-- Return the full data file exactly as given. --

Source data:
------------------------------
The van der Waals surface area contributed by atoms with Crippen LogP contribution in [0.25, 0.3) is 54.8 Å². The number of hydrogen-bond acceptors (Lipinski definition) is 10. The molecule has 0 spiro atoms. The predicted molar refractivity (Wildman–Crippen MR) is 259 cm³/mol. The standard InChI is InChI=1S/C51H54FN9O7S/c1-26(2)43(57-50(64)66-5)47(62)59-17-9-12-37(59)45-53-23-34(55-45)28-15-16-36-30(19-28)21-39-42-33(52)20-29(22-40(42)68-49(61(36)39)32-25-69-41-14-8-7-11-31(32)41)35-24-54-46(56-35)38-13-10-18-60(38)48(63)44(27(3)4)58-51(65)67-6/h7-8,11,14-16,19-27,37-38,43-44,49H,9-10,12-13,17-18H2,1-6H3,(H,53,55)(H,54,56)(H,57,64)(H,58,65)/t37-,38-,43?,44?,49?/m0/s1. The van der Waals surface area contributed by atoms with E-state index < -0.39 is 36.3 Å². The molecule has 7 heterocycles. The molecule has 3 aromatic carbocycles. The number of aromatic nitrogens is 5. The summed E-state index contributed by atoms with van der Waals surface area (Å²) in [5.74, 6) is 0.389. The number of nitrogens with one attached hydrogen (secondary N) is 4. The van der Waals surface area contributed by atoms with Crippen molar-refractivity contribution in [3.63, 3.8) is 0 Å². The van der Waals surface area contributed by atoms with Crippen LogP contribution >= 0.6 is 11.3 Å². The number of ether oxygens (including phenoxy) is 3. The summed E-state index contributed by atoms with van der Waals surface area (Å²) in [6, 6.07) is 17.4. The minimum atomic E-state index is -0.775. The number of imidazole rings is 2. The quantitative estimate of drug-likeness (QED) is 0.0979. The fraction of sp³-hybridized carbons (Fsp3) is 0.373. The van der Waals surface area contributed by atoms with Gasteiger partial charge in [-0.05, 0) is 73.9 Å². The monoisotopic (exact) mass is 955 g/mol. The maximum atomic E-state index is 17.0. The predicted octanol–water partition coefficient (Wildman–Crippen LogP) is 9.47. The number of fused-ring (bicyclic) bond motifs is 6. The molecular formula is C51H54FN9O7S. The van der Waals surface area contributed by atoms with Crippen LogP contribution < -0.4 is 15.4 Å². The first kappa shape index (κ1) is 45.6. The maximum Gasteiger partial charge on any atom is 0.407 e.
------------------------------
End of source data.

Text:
The van der Waals surface area contributed by atoms with Crippen LogP contribution in [0.25, 0.3) is 54.8 Å². The number of hydrogen-bond acceptors (Lipinski definition) is 10. The molecule has 0 spiro atoms. The predicted molar refractivity (Wildman–Crippen MR) is 259 cm³/mol. The standard InChI is InChI=1S/C51H54FN9O7S/c1-26(2)43(57-50(64)66-5)47(62)59-17-9-12-37(59)45-53-23-34(55-45)28-15-16-36-30(19-28)21-39-42-33(52)20-29(22-40(42)68-49(61(36)39)32-25-69-41-14-8-7-11-31(32)41)35-24-54-46(56-35)38-13-10-18-60(38)48(63)44(27(3)4)58-51(65)67-6/h7-8,11,14-16,19-27,37-38,43-44,49H,9-10,12-13,17-18H2,1-6H3,(H,53,55)(H,54,56)(H,57,64)(H,58,65)/t37-,38-,43?,44?,49?/m0/s1. The van der Waals surface area contributed by atoms with E-state index < -0.39 is 36.3 Å². The molecule has 7 heterocycles. The molecule has 3 aromatic carbocycles. The number of aromatic nitrogens is 5. The summed E-state index contributed by atoms with van der Waals surface area (Å²) in [5.74, 6) is 0.389. The number of nitrogens with one attached hydrogen (secondary N) is 4. The van der Waals surface area contributed by atoms with Crippen molar-refractivity contribution in [3.63, 3.8) is 0 Å². The van der Waals surface area contributed by atoms with Crippen LogP contribution >= 0.6 is 11.3 Å². The number of ether oxygens (including phenoxy) is 3. The summed E-state index contributed by atoms with van der Waals surface area (Å²) in [6, 6.07) is 17.4. The minimum atomic E-state index is -0.775. The number of imidazole rings is 2. The quantitative estimate of drug-likeness (QED) is 0.0979. The fraction of sp³-hybridized carbons (Fsp3) is 0.373. The van der Waals surface area contributed by atoms with Gasteiger partial charge in [-0.05, 0) is 73.9 Å². The monoisotopic (exact) mass is 955 g/mol. The maximum atomic E-state index is 17.0. The predicted octanol–water partition coefficient (Wildman–Crippen LogP) is 9.47. The number of fused-ring (bicyclic) bond motifs is 6. The molecular formula is C51H54FN9O7S. The van der Waals surface area contributed by atoms with Crippen LogP contribution < -0.4 is 15.4 Å². The first kappa shape index (κ1) is 45.6. The maximum Gasteiger partial charge on any atom is 0.407 e.